Diagonals

Key Takeaway: A diagonal is a motive pattern with two corrective characteristics. When you spot an ending diagonal (the most common type of diagonal), be ready for a fast and sharp reversal. A diagonal spotted at the appropriate time is the Wave Principle’s best path to instant gratification!

A diagonal is a motive pattern yet not an impulse, as it has two corrective characteristics. As with an impulse, no reactionary subwave fully retraces the preceding actionary subwave, and the third subwave is never the shortest. However, a diagonal is the only five-wave structure in the direction of the main trend within which wave four almost always moves into the price territory of (i.e., overlaps) wave one and within which all the waves are “threes,” producing an overall count of 3-3-3-3-3. On rare occasions, a diagonal may end in a truncation, although in our experience such truncations occur only by the slimmest of margins. This pattern substitutes for an impulse at two specific locations in the wave structure.

Ending Diagonal

An ending diagonal occurs primarily in the fifth wave position at times when the preceding move has gone “too far too fast,” as Elliott put it. A very small percentage of diagonals appear in the C-wave position of A-B-C formations. In double or triple threes, they appear only as the final C wave. In all cases, they are found at the termination points of larger patterns, indicating exhaustion of the larger movement.

A contracting diagonal takes a wedge shape within two converging lines. This most common form for an ending diagonal is illustrated in Figures 1 and 2 and shown in its typical position within a larger impulse wave.

Figure 1
Figure 2

We have found one case in which an ending diagonal’s boundary lines diverged, creating an expanding diagonal rather than a contracting one. However, it is unsatisfying analytically in that its third wave was the shortest actionary wave.

Ending diagonals have occurred recently in Minor degree as in early 1978, in Minute degree as in February-March 1976, and in Subminuette degree as in June 1976. Figures 3 and 4 show two of these periods, illustrating one upward and one downward “real life” formation. Figure 5 shows our real-life possible expanding diagonal. Notice that in each case, an important change of direction followed.

Although not so illustrated in Figures 1 and 2, the fifth wave of an ending diagonal often ends in a “throw-over,” i.e., a brief break of the trendline connecting the end points of waves one and three. The real-life examples in Figures 3 and 5 show throw-overs. While volume tends to diminish as a diagonal of small degree progresses, the pattern always ends with a spike of relatively high volume when a throw-over occurs. On rare occasions, the fifth subwave falls short of its resistance trendline.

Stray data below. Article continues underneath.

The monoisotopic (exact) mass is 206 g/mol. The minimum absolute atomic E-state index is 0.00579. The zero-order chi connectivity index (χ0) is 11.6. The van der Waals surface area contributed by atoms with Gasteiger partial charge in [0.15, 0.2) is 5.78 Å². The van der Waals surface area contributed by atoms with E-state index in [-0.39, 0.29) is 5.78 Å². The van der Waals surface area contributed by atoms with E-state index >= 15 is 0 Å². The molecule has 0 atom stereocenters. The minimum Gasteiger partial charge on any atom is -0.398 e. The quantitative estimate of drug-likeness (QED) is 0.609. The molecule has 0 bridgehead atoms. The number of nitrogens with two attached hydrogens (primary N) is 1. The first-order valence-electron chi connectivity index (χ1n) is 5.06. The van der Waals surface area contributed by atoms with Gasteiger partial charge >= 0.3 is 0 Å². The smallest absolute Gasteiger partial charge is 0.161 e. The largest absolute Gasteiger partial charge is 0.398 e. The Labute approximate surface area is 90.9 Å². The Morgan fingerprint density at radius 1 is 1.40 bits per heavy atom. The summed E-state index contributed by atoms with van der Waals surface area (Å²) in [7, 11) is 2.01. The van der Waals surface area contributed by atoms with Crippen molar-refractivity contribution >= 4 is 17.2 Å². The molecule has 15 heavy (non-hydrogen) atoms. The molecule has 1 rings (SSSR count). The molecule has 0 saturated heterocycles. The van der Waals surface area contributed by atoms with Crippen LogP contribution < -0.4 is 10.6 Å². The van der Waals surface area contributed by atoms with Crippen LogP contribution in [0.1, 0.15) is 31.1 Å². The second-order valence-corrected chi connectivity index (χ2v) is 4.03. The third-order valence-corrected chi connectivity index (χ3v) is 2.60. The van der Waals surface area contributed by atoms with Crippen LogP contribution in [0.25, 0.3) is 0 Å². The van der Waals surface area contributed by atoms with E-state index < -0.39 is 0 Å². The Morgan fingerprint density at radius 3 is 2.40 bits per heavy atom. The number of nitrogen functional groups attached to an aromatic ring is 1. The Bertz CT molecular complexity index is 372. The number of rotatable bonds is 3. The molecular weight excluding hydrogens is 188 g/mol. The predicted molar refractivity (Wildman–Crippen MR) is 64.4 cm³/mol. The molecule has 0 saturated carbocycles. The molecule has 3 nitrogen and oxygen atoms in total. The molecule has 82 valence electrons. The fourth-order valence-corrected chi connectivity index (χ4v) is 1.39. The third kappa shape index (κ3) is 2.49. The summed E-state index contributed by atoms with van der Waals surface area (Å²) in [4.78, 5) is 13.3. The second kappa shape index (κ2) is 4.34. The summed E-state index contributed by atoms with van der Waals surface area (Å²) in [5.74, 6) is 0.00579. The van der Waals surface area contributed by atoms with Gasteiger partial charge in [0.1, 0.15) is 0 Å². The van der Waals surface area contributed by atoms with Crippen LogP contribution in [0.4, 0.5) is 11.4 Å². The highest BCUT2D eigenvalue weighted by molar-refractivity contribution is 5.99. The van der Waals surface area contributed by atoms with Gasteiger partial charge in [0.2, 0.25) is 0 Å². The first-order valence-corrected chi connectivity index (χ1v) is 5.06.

A rising ending diagonal is usually followed by a sharp decline retracing at least back to the level where it began and typically much further. A falling ending diagonal by the same token usually gives rise to an upward thrust.

Figure 3
Figure 5

Fifth wave extensions, truncated fifths and ending diagonals all imply the same thing: dramatic reversal ahead. At some turning points, two of these phenomena have occurred together at different degrees, compounding the violence of the next move in the opposite direction.

Leading Diagonal

It has recently come to light that a diagonal occasionally appears in the wave 1 position of impulses and in the wave A position of zigzags. In the few examples we have, the subdivisions appear to be the same: 3-3-3-3-3, although in two cases, they can be labeled 5-3-5-3-5, so the jury is out on a strict definition. Analysts must be aware of this pattern to avoid mistaking it for a far more common development, a series of first and second waves. A leading diagonal in the wave one position is typically followed by a deep retracement.

Figure 6 shows a real-life leading diagonal. We have recently observed that a leading diagonal can also take an expanding shape. This form appears to occur primarily at the start of declines in the stock market (see Figure 7). These patterns were not originally discovered by R.N. Elliott but have appeared enough times and over a long enough period that the authors are convinced of their validity.

Figures 6 and 7

“So wait… I can really learn to predict the markets?”

Yes. Markets aren’t rational. For every action, there isn’t always an equal and opposite reaction. 

What drives prices isn’t logic, but emotion. Market emotions unfold in predictable patterns called Elliott waves. That’s what makes prices predictable

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